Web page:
By David Hirsh
Reblogged from Engage
“When someone is honestly 55% right, that’s very good and there’s no use wrangling. And if someone is 60% right, it’s wonderful, it’s great luck, and let him thank God. But what’s to be said about 75% right? Wise people say this is suspicious. Well, and what about 100% right? Whoever say he’s 100% right is a fanatic, a thug, and the worst kind of rascal.”
(A old Jew of Galicia, from: The Captive Mind, by Czeslaw Milosz)
A co-ordinated campaign by Ronnie Fraser, his lawyers and his witnesses to try to intimidate critics of Israel with an invented accusation of antisemitism would indeed be vile and disgraceful. This is what the Tribunal thought was happening, and this explains the unusually intemperate and emotional language employed in its dismissal of Fraser’s case.
Above: David Hirsh
The Tribunal found against Fraser on everything: on technicalities, on legal argument, and on every significant issue of substance and of fact. The Tribunal found everything the UCU said in its defence to be persuasive and it found nothing said by Fraser or any of his witnesses to be of any value. The culture, the practices and the norms inside the union were found to be not antisemitic, either in intent or in effect. Indeed, everything that Fraser and his witnesses experienced as antisemitic, the Tribunal judged to have been entirely appropriate. In particular what was appropriate was the way that union staff, rules, structures and bodies operated. Fraser said that there was a culture in which antisemitism was tolerated but the Tribunal did not accept that even one out of the very many stories that it was told was an indicator of antisemitism.
Instead the Tribunal found that “at heart” the case represented “an impermissible attempt to achieve a political end by litigious means… ” (para 178). What political end? The only possible political end is an attempt to defeat or silence campaigns against Israel. This would certainly be impermissible in an Employment Tribunal, which is rightly concerned with issues such as antisemitism, outlined in the Equalities Act.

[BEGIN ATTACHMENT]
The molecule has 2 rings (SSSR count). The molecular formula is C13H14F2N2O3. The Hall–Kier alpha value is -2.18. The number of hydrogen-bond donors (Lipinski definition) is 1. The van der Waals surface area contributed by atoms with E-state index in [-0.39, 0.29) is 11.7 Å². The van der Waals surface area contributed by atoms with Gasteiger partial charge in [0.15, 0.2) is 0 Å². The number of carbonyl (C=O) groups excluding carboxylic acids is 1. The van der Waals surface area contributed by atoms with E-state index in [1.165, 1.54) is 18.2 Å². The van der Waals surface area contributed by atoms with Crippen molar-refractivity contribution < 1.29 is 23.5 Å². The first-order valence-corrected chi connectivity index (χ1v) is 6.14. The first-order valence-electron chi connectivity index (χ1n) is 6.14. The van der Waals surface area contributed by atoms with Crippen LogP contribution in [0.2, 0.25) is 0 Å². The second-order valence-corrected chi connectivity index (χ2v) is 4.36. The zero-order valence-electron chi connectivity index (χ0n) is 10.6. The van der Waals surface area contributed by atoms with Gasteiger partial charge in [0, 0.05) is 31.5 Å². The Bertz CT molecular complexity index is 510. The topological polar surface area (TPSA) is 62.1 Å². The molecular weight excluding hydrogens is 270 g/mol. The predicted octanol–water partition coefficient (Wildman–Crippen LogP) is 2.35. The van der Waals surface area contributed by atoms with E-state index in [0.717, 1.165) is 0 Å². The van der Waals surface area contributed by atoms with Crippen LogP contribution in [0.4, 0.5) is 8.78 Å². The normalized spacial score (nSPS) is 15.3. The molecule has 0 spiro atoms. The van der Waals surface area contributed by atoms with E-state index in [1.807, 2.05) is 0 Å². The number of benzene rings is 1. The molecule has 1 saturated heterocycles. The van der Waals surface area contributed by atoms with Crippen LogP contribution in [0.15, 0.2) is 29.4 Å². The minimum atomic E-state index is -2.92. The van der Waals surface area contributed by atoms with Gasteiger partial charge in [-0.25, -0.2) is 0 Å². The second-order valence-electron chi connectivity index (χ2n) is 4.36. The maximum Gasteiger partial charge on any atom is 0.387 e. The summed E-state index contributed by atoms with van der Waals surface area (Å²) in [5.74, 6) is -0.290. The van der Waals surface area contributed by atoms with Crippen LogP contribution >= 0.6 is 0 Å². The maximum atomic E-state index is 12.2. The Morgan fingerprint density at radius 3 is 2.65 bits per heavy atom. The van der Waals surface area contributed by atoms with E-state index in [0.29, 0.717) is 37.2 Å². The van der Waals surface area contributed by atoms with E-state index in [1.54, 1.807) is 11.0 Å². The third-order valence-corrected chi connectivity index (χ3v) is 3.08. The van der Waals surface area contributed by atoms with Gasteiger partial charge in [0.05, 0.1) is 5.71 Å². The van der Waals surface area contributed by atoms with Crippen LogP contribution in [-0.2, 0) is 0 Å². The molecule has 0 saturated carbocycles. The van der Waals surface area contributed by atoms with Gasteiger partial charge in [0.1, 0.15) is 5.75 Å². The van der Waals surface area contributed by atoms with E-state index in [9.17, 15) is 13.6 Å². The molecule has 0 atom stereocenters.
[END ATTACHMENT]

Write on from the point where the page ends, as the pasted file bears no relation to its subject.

Of course the fight against antisemitism is also political. But this cannot be the kind of politics to which the Tribunal objected. If it was, then it would find every allegation of racism, sexism or homophobia to be impermissible, because political. Opposition to antisemitic politics has always been central to campaigns against antisemitism.
The Tribunal makes clear that it meant that Fraser was trying to mobilize a bad-faith allegation of antisemitism in order to silence good-faith critics of Israel when it goes on in the next paragraph: “We are also troubled by the implications of the claim. Underlying it we sense a worrying disregard for pluralism, tolerance and freedom of expression….” The Tribunal says that Fraser was trying to fool it into outlawing and branding criticism of Israel as antisemitic. Of course, every racist claims that anti-racists disregard their right to free speech. True, sometimes the Tribunal appears to veer towards the view that those who complain of antisemitism are simply over-sensitive and lacking in objective judgment. But the central findings, that this is politics dressed up as litigation, and that this is an attempt to disallow free criticism, are allegations of bad faith.
Anybody who has been following the story within the union will be aware that the response of the Tribunal is precisely the same as the response with which opponents of antisemitism and of the boycott campaign were faced within the union. The Tribunal backs the union’s way of thinking about antisemitism 100%. The experience of going to the Tribunal, it turns out, is more of the same experience about which Fraser appealed to the Tribunal in the first place.